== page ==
T-Space at The University of Toronto Libraries >
School of Graduate Studies - Theses >
Please use this identifier to cite or link to this item:
|Title: ||Efficient Location Constraint Processing for Location-aware Computing|
|Authors: ||Xu, Zhengdao|
|Advisor: ||Hans-Arno, Jacobsen|
|Department: ||Computer Science|
|Keywords: ||Location Constraint Processing|
|Issue Date: ||28-Sep-2009|
|Abstract: ||For many applications of location-based services, such as friend finding, buddy tracking,information sharing and cooperative caching in ad hoc networks, it is often important to be able to identify whether the positions of a given set of moving objects are within close proximity. To compute these kinds of proximity relations among large populations of moving objects, continuously available location position information of these objects must be correlated against each other to identify whether a given set of objects are in the specified proximity relation.
In this dissertation, we state this problem, referring to it as the location constraint matching problem, both in the Euclidean space and the road network space. In the Euclidean space, we present an adaptive solution to this problem for various environments. We also study the position uncertainty associated with the constraint matching. For the road network space, where the object can only move along the edges of the road network, we propose an efficient algorithm based on graph partitioning, which dramatically restricts the search space and enhances performance.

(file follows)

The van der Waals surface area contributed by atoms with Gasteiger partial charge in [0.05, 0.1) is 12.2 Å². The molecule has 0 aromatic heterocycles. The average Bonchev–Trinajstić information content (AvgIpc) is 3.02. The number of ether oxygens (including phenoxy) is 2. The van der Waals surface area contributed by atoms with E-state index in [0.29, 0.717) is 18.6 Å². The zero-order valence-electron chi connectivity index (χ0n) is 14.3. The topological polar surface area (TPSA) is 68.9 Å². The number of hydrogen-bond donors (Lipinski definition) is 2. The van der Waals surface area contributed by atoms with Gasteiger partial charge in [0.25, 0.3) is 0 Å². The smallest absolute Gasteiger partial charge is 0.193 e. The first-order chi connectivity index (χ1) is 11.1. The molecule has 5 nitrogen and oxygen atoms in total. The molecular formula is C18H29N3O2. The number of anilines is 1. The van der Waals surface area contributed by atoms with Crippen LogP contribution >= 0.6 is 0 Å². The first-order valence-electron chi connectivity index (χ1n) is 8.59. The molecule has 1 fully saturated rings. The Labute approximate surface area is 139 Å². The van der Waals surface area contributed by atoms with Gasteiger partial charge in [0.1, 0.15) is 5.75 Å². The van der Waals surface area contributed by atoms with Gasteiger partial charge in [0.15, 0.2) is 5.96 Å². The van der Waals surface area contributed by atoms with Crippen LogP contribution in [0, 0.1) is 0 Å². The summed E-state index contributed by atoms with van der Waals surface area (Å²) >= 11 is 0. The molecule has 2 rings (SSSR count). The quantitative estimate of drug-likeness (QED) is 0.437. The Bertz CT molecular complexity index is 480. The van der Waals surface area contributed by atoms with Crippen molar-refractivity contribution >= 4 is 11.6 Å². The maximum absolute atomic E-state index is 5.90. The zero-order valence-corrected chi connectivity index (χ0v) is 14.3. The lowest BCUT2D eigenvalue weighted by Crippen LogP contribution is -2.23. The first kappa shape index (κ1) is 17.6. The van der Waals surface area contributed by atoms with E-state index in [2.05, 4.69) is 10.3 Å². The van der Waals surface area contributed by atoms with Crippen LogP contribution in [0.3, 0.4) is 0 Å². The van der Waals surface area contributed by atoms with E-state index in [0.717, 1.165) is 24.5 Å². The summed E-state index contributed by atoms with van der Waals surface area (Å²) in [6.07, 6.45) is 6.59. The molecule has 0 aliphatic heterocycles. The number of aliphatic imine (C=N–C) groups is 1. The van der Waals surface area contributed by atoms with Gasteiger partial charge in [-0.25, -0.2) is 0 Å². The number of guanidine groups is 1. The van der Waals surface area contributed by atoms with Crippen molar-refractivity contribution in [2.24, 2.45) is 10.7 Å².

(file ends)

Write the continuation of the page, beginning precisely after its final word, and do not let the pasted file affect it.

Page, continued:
Our approaches reduce the constraint processing time by 80% for Euclidean space and by 90% for road network space respectively.
The logical combination of individual constraints with conjunction, disjunction and negation results in more expressive constraint expressions than are possible
based on single constraints. We model constraint expressions with Binary Decision
Diagrams (BDD). Furthermore, we exploit the shared execution of constraint combinations
based on the BDD modeling.
All the algorithms for various aspects of the constraint processing are integrated in the research prototype L-ToPSS (Location-based Toronto Publish/Subscribe System). Through experimental study and the development of an analytical model, we show that the proposed solution scales to large numbers of constraints and large numbers of moving objects.|
|Appears in Collections:||Doctoral|
Department of Computer Science - Doctoral theses
Items in T-Space are protected by copyright, with all rights reserved, unless otherwise indicated.